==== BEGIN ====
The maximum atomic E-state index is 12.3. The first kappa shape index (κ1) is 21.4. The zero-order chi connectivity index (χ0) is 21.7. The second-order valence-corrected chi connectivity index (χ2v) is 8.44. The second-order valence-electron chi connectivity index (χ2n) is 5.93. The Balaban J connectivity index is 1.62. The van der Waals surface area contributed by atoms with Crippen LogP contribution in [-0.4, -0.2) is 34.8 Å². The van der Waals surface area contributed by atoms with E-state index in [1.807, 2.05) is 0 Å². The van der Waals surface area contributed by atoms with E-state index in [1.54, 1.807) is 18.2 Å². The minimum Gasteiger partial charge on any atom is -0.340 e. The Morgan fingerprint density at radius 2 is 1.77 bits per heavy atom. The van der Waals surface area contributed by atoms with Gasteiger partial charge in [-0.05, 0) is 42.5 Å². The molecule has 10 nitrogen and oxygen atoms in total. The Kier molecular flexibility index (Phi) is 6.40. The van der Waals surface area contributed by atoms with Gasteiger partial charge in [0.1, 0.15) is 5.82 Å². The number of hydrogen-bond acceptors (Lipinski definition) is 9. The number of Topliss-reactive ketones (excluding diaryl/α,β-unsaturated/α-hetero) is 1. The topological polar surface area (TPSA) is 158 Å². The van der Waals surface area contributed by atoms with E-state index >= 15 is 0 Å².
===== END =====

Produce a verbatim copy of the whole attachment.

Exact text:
The maximum atomic E-state index is 12.3. The first kappa shape index (κ1) is 21.4. The zero-order chi connectivity index (χ0) is 21.7. The second-order valence-corrected chi connectivity index (χ2v) is 8.44. The second-order valence-electron chi connectivity index (χ2n) is 5.93. The Balaban J connectivity index is 1.62. The van der Waals surface area contributed by atoms with Crippen LogP contribution in [-0.4, -0.2) is 34.8 Å². The van der Waals surface area contributed by atoms with E-state index in [1.807, 2.05) is 0 Å². The van der Waals surface area contributed by atoms with E-state index in [1.54, 1.807) is 18.2 Å². The minimum Gasteiger partial charge on any atom is -0.340 e. The Morgan fingerprint density at radius 2 is 1.77 bits per heavy atom. The van der Waals surface area contributed by atoms with Gasteiger partial charge in [-0.05, 0) is 42.5 Å². The molecule has 10 nitrogen and oxygen atoms in total. The Kier molecular flexibility index (Phi) is 6.40. The van der Waals surface area contributed by atoms with Gasteiger partial charge in [0.1, 0.15) is 5.82 Å². The number of hydrogen-bond acceptors (Lipinski definition) is 9. The number of Topliss-reactive ketones (excluding diaryl/α,β-unsaturated/α-hetero) is 1. The topological polar surface area (TPSA) is 158 Å². The van der Waals surface area contributed by atoms with E-state index >= 15 is 0 Å².